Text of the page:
When Syra first saw the High Priestess, she had to stop herself from flickering blue in surprise. I was in the city only a few months ago. When did grandmother grow so old?
Furae had ruled over the temple for generations; she was as much as part of the city as the glowing teora, or the stone roof of the cavern itself. Syra herself had been raised at her grandmother’s tail fins, had learned the ancient traditions of the Sereen, the necessary prayers to the Gods Below. It was because of the High Priestess’ teaching that she had grown to respect her duties, her responsibilities as the heir to the Temple of the Abyss.
But now Furae’s sensory tendrils were fading, losing their luster and becoming limp and gray. The same with the lustrous purple scales on her tails, which were now nearly translucent. It was no surprise–at more than two hundred seasons the High Priestess Furae had lived longer than any Sereen could remember. She had born hundreds if not thousands of young through various male breeders over the years, and of those, nearly sixty had survived into adulthood. An astounding feat, in these dangerous waters.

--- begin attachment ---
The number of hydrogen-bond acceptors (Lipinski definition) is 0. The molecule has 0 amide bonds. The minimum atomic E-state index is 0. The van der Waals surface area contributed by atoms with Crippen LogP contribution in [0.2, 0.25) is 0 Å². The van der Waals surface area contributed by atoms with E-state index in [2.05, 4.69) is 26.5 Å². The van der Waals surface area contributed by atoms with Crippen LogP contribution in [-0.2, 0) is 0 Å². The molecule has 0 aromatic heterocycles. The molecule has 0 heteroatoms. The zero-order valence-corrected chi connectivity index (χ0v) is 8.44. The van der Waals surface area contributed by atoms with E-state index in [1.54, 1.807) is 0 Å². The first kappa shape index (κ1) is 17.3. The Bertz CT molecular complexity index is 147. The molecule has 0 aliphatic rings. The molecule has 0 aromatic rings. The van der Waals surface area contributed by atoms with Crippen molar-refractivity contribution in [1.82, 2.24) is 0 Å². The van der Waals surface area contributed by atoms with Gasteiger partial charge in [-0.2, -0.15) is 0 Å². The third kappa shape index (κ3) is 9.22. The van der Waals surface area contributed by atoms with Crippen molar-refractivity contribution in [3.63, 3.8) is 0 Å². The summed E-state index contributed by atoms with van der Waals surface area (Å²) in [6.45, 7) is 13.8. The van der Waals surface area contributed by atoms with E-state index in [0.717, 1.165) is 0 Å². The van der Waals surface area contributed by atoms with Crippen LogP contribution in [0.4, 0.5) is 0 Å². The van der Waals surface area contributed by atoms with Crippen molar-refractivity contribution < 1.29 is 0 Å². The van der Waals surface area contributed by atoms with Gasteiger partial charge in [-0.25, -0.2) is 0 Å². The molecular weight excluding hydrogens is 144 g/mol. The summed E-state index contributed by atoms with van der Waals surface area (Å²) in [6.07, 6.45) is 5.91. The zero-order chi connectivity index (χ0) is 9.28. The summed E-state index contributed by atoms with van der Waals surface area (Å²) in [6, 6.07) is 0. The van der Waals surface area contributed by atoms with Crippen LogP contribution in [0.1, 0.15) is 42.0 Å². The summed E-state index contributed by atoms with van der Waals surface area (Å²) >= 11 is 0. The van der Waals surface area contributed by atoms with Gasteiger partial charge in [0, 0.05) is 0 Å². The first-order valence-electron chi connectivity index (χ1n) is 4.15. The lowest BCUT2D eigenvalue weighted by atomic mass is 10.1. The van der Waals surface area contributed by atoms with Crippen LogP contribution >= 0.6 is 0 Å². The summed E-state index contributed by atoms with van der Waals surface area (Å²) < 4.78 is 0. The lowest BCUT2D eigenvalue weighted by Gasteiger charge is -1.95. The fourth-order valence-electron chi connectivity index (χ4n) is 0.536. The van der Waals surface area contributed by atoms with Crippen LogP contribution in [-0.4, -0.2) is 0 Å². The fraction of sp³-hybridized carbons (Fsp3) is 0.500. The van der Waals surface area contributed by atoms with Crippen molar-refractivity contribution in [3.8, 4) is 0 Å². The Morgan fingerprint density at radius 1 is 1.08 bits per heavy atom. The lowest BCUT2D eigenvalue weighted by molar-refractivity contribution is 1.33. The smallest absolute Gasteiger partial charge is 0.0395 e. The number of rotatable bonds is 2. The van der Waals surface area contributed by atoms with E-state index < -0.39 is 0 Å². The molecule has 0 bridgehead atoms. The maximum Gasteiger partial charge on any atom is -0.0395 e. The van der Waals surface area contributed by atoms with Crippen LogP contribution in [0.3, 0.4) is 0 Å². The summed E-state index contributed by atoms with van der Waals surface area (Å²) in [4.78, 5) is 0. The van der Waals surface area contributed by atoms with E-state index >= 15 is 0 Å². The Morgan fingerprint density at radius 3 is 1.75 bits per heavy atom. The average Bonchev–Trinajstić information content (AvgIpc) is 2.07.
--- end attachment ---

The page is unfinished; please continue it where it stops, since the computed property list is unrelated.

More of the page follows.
The weight of her position settled around her shoulders, and Syra raised her chin as she swam forward and bowed low. “You sent for me, grandmother?”
“You have been gone a long time, my child,” Furae said. Syra’s heart gave a surge of relief to hear her grandmother sounding tired, but strong. “The Gods are growing restless.”
Syra nodded. “Not to worry. My warriors are already on their way with a mighty gift for the Abyss. The eyes of a giant squid. And the meat will feed our people for many months.”